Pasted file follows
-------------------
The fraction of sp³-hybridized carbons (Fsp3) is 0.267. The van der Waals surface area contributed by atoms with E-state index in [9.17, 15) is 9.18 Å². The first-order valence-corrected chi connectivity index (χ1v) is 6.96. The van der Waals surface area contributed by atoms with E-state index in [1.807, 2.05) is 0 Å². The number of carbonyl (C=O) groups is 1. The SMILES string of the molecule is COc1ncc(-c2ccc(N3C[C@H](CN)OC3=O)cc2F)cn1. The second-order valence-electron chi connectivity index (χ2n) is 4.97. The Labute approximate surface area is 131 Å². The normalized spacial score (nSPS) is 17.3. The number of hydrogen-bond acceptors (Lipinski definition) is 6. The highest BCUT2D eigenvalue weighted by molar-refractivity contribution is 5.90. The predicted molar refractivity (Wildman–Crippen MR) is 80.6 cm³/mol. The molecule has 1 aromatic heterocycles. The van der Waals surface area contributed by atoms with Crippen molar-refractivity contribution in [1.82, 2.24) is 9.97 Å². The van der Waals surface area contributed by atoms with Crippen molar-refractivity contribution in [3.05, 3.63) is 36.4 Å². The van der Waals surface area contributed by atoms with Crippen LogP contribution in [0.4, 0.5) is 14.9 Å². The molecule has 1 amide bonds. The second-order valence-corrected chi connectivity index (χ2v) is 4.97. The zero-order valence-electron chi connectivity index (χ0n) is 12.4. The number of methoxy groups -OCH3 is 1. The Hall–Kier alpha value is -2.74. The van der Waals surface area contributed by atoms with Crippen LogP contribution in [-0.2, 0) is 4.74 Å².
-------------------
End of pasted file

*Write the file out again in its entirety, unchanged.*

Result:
The fraction of sp³-hybridized carbons (Fsp3) is 0.267. The van der Waals surface area contributed by atoms with E-state index in [9.17, 15) is 9.18 Å². The first-order valence-corrected chi connectivity index (χ1v) is 6.96. The van der Waals surface area contributed by atoms with E-state index in [1.807, 2.05) is 0 Å². The number of carbonyl (C=O) groups is 1. The SMILES string of the molecule is COc1ncc(-c2ccc(N3C[C@H](CN)OC3=O)cc2F)cn1. The second-order valence-electron chi connectivity index (χ2n) is 4.97. The Labute approximate surface area is 131 Å². The normalized spacial score (nSPS) is 17.3. The number of hydrogen-bond acceptors (Lipinski definition) is 6. The highest BCUT2D eigenvalue weighted by molar-refractivity contribution is 5.90. The predicted molar refractivity (Wildman–Crippen MR) is 80.6 cm³/mol. The molecule has 1 aromatic heterocycles. The van der Waals surface area contributed by atoms with Crippen molar-refractivity contribution in [1.82, 2.24) is 9.97 Å². The van der Waals surface area contributed by atoms with Crippen molar-refractivity contribution in [3.05, 3.63) is 36.4 Å². The van der Waals surface area contributed by atoms with Crippen LogP contribution in [0.4, 0.5) is 14.9 Å². The molecule has 1 amide bonds. The second-order valence-corrected chi connectivity index (χ2v) is 4.97. The zero-order valence-electron chi connectivity index (χ0n) is 12.4. The number of methoxy groups -OCH3 is 1. The Hall–Kier alpha value is -2.74. The van der Waals surface area contributed by atoms with Crippen LogP contribution in [-0.2, 0) is 4.74 Å².